Scimago Lab
powered by Scopus
eISSN: 1941-5923
call: +1.631.629.4328
Mon-Fri 10 am - 2 pm EST


Medical Science Monitor Basic Research


Ciprofloxacin Exposure Leading to Fatal Hepatotoxicity: An Unusual Correlation

Unusual clinical course, Challenging differential diagnosis, Unusual or unexpected effect of treatment, Unexpected drug reaction , Educational Purpose (only if useful for a systematic review or synthesis)

Carly Unger, Layth S. Al-Jashaami

USA Bethel University Physician Assistant Program, Paris, TN, USA

Am J Case Rep 2016; 17:676-681

DOI: 10.12659/AJCR.899080

Available online:

Published: 2016-09-22


BACKGROUND: Ciprofloxacin is a commonly used fluoroquinolone antibiotic. It is occasionally associated with benign elevations in liver enzymes. Few reports in the literature correlate ciprofloxacin with significant liver injury. We present a fatal case of ciprofloxacin-induced liver failure.
CASE REPORT:  A 74-year-old female was successfully treated with ciprofloxacin for a urinary tract infection (UTI), but immediately began having new-onset symptoms, including fatigue and nausea. This continued for two months, at which time she presented to the hospital; she was found to have elevated liver enzymes and another UTI. She was treated with ciprofloxacin again for UTI and discharged three days later, following mild improvement. One week later, she returned to another hospital and was found to have more significantly elevated liver function tests and jaundice. Extensive viral and autoimmune panels were unremarkable. Liver biopsy showed cholestatic hepatitis of unclear etiology. The patient was discharged again following a mild decline in liver enzymes. Soon after, the patient was admitted to our institution with similar complaints. Serum transaminases remained elevated, with an increase in alkaline phosphatase and bilirubin. The Council for International Organizations of Medical Sciences/the Roussel Uclaf Causality Assessment Method (CIOMS/RUCAM) scale was found to be 8, outlining a high or definite probability that the ciprofloxacin was the cause of the patient’s hepatotoxicity. A one-week course of prednisone for possible hypersensitivity reaction was tried; however, it proved unsuccessful. Palliative care was consulted, and the patient passed away shortly thereafter.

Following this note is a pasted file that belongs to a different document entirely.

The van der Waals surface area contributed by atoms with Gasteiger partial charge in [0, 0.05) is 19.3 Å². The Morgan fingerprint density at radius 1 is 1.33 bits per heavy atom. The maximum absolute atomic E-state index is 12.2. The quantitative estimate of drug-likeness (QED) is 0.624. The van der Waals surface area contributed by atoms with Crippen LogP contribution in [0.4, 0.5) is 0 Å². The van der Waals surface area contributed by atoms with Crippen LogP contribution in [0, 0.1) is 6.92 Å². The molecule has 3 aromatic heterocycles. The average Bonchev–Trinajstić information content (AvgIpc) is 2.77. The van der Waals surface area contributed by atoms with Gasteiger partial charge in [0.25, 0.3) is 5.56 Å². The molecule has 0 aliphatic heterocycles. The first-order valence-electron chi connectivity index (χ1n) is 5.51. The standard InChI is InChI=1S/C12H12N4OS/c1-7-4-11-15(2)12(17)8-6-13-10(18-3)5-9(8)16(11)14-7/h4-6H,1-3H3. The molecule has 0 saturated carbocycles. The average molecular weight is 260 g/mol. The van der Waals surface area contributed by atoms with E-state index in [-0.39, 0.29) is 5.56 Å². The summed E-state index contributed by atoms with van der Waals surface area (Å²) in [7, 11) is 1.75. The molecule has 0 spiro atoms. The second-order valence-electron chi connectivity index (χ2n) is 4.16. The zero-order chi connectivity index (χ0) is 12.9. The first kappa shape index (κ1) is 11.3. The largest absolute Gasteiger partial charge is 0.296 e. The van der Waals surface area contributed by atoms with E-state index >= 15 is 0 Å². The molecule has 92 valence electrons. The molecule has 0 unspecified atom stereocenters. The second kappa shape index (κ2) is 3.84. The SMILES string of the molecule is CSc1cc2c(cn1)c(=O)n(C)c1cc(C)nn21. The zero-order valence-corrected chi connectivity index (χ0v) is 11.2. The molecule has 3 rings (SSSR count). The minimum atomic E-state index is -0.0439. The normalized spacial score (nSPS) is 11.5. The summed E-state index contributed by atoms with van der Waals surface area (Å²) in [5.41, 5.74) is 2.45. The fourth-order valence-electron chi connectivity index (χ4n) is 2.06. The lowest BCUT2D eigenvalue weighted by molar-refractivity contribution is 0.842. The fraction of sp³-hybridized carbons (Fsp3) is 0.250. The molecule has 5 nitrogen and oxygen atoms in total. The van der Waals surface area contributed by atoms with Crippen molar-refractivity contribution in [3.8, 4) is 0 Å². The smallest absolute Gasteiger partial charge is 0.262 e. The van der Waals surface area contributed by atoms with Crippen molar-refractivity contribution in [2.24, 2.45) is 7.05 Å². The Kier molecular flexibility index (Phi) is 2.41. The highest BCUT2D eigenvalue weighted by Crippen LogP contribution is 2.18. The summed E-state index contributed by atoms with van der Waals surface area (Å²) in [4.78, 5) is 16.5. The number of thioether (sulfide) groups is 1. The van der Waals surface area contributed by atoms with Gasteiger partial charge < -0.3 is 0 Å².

CONCLUSIONS: This case demonstrates the potential for liver failure from ciprofloxacin. Clinicians should evaluate the possibility of ciprofloxacin-induced hepatotoxicity in a patient presenting with liver injury of unknown etiology. Similarly, it is important to consider this significant effect when a practitioner considers antibiotic choice.

Keywords: Ciprofloxacin, drug-induced liver injury, Liver Failure, Acute